Probiotics, Anyone? – Make Your Own Kefir

I recently started buying raw milk from a co-op and since the order overlapped with milk already in the fridge – we were literally overflowing with the white stuff!  It seemed that the raw milk was not going to “make” it and would most likely start to turn before we drank it all – so what to do?  I have been doing a lot of reading on the benefits of gut flora and probiotics – so decided I would try making my own kefir.  You can make kefir by using kefir grains or a kefir starter (more like a powder).  I wanted to use the grains, but could only find the starter at the local health food store.  I will need to get the grains, either on-line or from my food co-op – which I will do when I am done with the starter I have.

Probiotics are friendly bacteria similar to those found in people’s guts. Most friendly bacteria come from the Lactobacillus or Bididobacterium groups. There are several different species of bacteria in each group. Some probiotics are also friendly yeasts.  Taking probiotics is a way to keep your friendly bacteria population up to full strength so it is always at the ready to defend you. If you have taken antibiotics, taking probiotics is even more important because you probably have unfriendly microorganisms living in your gut that your reduced levels of friendly bacteria are having difficulty handling. Taking probiotics will increase and strengthen your friendly bacteria population to a level that will allow it to oust the intruders.

Kefir is a creamy, drinkable yogurt style fermented milk that tastes a little sour or like buttermilk.  You can buy plain or natural fruit flavored kefir in the health food stores and most grocery stores, it is fairly expensive.  I may, down the road make flavored kefir – but since I am adding it to our morning smoothie that has plenty of fruit – I will leave plain for now. You can make kefir from cow milk, coconut milk, or almond milk. Kefir is full of naturally occurring bacteria and yeast living in sharmony as the result of the fermentation process.

Kefir is a balanced and nourishing food, loaded with vitamins, minerals and easily digested protein. It can even be consumed by the lactose intolerant because the yeast and bacteria provide the enzyme lactase, an enzyme which consumes most of the lactose left after the culturing process. Kefir is fermented by kefir grains that contain the bacteria and yeast mixture clumped together with casein (milk protein) and complex sugars. The bacteria and yeast mixture can actually colonize the intestinal tract, whicht yogurt cannot match. Several of the strains of bacteria in the kefir culture are not even found in yogurt. The yeast in kefir is able to deal effectively with pathogenic yeasts in the body. The bacteria/yeast team cleanses and fortifies the intestinal tract making it more efficient at resisting pathogens and other bad guys!.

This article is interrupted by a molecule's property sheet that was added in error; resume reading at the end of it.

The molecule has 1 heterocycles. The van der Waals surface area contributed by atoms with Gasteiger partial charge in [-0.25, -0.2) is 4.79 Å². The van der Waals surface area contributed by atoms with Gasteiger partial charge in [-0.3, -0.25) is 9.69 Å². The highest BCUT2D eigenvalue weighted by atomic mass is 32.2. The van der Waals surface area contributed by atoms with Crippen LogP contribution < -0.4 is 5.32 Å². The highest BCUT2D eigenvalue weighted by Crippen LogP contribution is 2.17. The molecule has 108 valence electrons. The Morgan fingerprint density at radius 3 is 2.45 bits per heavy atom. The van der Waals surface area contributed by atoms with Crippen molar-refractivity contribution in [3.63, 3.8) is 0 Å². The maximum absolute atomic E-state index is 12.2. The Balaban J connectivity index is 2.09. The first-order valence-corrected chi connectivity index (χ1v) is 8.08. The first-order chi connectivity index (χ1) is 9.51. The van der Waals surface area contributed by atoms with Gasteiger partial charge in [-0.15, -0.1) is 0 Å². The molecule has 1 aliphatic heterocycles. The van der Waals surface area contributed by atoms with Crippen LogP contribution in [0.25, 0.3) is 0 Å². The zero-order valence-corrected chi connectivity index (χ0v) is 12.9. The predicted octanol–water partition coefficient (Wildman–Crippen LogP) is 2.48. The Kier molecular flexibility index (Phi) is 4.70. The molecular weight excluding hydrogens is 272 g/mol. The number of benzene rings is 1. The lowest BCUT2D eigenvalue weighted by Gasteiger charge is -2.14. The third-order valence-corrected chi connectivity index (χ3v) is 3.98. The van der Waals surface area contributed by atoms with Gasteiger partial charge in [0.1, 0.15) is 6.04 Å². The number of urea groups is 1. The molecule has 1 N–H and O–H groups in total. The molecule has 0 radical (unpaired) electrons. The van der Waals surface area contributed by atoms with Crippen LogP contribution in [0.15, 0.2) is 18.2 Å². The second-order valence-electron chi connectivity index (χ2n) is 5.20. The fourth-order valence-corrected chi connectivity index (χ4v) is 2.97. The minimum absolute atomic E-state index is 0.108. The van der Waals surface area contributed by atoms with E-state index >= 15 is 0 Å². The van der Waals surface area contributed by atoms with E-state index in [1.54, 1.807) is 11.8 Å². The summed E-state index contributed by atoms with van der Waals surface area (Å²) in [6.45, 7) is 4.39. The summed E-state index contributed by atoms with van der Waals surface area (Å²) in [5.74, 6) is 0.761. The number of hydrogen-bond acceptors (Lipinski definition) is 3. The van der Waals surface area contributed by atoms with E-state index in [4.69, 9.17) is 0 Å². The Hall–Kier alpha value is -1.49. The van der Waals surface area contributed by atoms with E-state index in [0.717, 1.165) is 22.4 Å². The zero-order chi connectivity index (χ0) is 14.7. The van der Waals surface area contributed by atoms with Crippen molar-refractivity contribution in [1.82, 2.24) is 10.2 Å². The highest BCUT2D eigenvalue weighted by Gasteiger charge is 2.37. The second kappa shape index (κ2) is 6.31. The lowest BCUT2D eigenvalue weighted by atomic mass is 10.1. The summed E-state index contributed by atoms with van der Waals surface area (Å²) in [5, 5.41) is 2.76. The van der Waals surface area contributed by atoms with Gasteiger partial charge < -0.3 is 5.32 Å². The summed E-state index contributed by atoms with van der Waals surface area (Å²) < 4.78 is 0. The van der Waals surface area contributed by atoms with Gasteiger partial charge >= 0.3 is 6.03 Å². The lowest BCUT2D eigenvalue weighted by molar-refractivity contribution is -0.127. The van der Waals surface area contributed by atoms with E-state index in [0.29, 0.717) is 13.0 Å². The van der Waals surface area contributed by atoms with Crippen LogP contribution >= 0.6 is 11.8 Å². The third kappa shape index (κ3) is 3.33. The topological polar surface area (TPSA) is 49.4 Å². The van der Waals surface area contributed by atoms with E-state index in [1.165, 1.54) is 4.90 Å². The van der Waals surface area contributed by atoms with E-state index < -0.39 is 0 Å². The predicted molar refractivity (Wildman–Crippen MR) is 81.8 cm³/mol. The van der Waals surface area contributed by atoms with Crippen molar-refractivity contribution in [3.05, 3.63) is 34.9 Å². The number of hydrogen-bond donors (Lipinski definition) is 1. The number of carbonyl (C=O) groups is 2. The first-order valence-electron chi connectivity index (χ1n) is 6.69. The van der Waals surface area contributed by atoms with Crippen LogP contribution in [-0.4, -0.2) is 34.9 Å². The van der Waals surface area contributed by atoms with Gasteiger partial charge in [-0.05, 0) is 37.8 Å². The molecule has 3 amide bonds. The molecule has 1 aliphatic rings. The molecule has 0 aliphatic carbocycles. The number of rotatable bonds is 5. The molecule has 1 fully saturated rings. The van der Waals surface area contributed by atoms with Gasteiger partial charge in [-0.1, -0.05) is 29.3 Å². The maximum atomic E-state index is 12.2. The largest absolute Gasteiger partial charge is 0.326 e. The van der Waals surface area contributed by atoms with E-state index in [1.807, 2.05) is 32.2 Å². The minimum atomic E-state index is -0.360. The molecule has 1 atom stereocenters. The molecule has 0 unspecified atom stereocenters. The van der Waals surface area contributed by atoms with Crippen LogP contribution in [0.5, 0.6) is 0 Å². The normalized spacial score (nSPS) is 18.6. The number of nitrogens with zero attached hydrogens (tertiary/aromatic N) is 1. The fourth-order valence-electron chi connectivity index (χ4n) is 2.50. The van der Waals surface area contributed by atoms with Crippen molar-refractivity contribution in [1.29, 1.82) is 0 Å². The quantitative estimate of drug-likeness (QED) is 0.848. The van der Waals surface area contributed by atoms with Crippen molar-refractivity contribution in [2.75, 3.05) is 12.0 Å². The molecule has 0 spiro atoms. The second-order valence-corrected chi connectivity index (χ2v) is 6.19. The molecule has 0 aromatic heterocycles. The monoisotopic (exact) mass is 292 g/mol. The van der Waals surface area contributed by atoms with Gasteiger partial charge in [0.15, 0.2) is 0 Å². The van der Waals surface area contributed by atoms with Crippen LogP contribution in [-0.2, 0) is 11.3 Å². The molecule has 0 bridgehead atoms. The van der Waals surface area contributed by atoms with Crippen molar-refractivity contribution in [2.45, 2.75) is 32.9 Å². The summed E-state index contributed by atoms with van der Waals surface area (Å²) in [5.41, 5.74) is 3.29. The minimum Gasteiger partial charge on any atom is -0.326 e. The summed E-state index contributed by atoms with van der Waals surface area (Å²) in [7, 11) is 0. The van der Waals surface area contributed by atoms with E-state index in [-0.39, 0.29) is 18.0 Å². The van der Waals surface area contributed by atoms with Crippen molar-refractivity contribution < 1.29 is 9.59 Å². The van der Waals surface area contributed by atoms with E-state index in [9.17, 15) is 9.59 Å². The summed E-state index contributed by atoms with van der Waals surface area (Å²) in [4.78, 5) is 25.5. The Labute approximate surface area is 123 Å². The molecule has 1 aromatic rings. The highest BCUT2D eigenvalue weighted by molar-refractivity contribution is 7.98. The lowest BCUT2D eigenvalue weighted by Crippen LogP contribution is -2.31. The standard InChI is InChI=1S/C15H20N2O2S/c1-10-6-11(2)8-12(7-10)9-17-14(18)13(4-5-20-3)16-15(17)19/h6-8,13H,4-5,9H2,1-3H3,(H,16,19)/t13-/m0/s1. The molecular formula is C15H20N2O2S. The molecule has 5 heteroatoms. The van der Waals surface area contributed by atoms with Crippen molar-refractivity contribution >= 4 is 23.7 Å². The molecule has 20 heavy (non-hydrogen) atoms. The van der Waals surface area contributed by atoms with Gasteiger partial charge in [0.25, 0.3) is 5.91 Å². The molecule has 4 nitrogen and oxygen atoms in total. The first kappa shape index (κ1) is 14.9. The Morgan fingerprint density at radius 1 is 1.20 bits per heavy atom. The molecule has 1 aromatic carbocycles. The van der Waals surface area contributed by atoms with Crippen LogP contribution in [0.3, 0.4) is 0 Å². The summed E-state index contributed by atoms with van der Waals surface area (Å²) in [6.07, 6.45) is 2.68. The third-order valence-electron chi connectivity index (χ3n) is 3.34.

Making Kefir

Items Needed

Kefir starter
4 cups whole raw milk
Wooden spoon
Glass container (large enough to fit 4 cups of liquid)
Coffee Filter
Rubber band

Note:  I could not find kefir grains at the local health food store and I needed to use up the last of of my raw milk.  Once I finish the box of kefir starter I will order kefir grains on line.  Kefir grains can be used over and over again and the other benefit is that you do not have to heat the milk.

1. Heat 4 cups whole raw milk in a saucepan to 180 degrees.  Do this slowly – it took me about 30 minutes to get to that temperature.

2. Once it has reached 180 degrees turn the heat off and allow to cool to about 75 degrees.

3. Take some of the cool milk and add the kefir starter – mix really well.

4. Add the kefir starter milk back to the saucepan of milk.  Mix really well.

5. Pour the milk into a glass container and cover with a coffee filter and rubber band.  You want the gas to be able to escape.

6. Allow to sit on the counter for about 24 hours.  This will allow the curds to form.

7. After 24 hours, refrigerate your kefir to stop the fermentation process.

Stir before serving.  We are using ours in our morning smoothies, replacing the whole milk yogurt.

Our Morning Smoothie

Ingredients (quantity of each depends on how many you are making – we do not measure when making ours, just eye it in the Vitamix/blender)

Whole, raw milk kefir
Whole milk plain yogurt
Frozen blueberries, peaches, mangoes, pineapple
Flax oil
Organic coconut oil
Morning juice blend (optional and only if needed to thin some)

We make enough for 2 people for 2 days with recipe.  We have it either as breakfast or lunch.  Stella could drink them all day long!!

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One Response to Probiotics, Anyone? – Make Your Own Kefir

  1. Candace says:

    This is so impressive. Educational on all levels and so impressive that you and Stella have such nutritious breakfasts. That Stella is so lucky. You should send this in to WAPF. : )

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